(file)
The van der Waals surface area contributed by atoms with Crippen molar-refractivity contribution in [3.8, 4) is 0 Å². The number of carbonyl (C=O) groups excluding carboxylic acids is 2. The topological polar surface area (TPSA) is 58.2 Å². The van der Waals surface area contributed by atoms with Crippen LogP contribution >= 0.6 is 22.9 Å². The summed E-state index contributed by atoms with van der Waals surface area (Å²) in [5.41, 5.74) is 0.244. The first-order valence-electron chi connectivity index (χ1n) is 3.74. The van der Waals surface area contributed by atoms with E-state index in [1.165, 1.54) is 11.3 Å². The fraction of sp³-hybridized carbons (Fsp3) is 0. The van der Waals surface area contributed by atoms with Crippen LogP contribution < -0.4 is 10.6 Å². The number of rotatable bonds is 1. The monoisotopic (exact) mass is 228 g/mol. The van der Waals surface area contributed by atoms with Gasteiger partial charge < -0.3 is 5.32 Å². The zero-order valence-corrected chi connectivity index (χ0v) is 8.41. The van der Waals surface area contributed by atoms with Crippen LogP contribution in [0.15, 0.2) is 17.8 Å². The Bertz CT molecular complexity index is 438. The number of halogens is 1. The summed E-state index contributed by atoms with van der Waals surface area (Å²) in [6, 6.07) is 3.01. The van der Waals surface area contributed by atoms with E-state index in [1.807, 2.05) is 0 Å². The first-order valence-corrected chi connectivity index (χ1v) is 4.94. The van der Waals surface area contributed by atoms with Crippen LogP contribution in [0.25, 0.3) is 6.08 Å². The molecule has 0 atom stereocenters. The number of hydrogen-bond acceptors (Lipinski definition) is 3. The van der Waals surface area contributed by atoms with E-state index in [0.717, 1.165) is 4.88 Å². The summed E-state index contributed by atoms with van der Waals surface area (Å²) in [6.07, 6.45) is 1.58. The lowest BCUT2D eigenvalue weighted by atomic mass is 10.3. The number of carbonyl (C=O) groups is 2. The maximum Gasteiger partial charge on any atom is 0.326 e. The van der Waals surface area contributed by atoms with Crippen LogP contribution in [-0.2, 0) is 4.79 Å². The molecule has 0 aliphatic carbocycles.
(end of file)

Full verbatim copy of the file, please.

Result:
The van der Waals surface area contributed by atoms with Crippen molar-refractivity contribution in [3.8, 4) is 0 Å². The number of carbonyl (C=O) groups excluding carboxylic acids is 2. The topological polar surface area (TPSA) is 58.2 Å². The van der Waals surface area contributed by atoms with Crippen LogP contribution >= 0.6 is 22.9 Å². The summed E-state index contributed by atoms with van der Waals surface area (Å²) in [5.41, 5.74) is 0.244. The first-order valence-electron chi connectivity index (χ1n) is 3.74. The van der Waals surface area contributed by atoms with E-state index in [1.165, 1.54) is 11.3 Å². The fraction of sp³-hybridized carbons (Fsp3) is 0. The van der Waals surface area contributed by atoms with Crippen LogP contribution < -0.4 is 10.6 Å². The number of rotatable bonds is 1. The monoisotopic (exact) mass is 228 g/mol. The van der Waals surface area contributed by atoms with Gasteiger partial charge < -0.3 is 5.32 Å². The zero-order valence-corrected chi connectivity index (χ0v) is 8.41. The van der Waals surface area contributed by atoms with Crippen LogP contribution in [0.15, 0.2) is 17.8 Å². The Bertz CT molecular complexity index is 438. The number of halogens is 1. The summed E-state index contributed by atoms with van der Waals surface area (Å²) in [6, 6.07) is 3.01. The van der Waals surface area contributed by atoms with E-state index in [1.807, 2.05) is 0 Å². The first-order valence-corrected chi connectivity index (χ1v) is 4.94. The van der Waals surface area contributed by atoms with Crippen LogP contribution in [0.25, 0.3) is 6.08 Å². The molecule has 0 atom stereocenters. The number of hydrogen-bond acceptors (Lipinski definition) is 3. The van der Waals surface area contributed by atoms with E-state index in [0.717, 1.165) is 4.88 Å². The summed E-state index contributed by atoms with van der Waals surface area (Å²) in [6.07, 6.45) is 1.58. The lowest BCUT2D eigenvalue weighted by atomic mass is 10.3. The number of carbonyl (C=O) groups is 2. The maximum Gasteiger partial charge on any atom is 0.326 e. The van der Waals surface area contributed by atoms with Crippen LogP contribution in [-0.2, 0) is 4.79 Å². The molecule has 0 aliphatic carbocycles.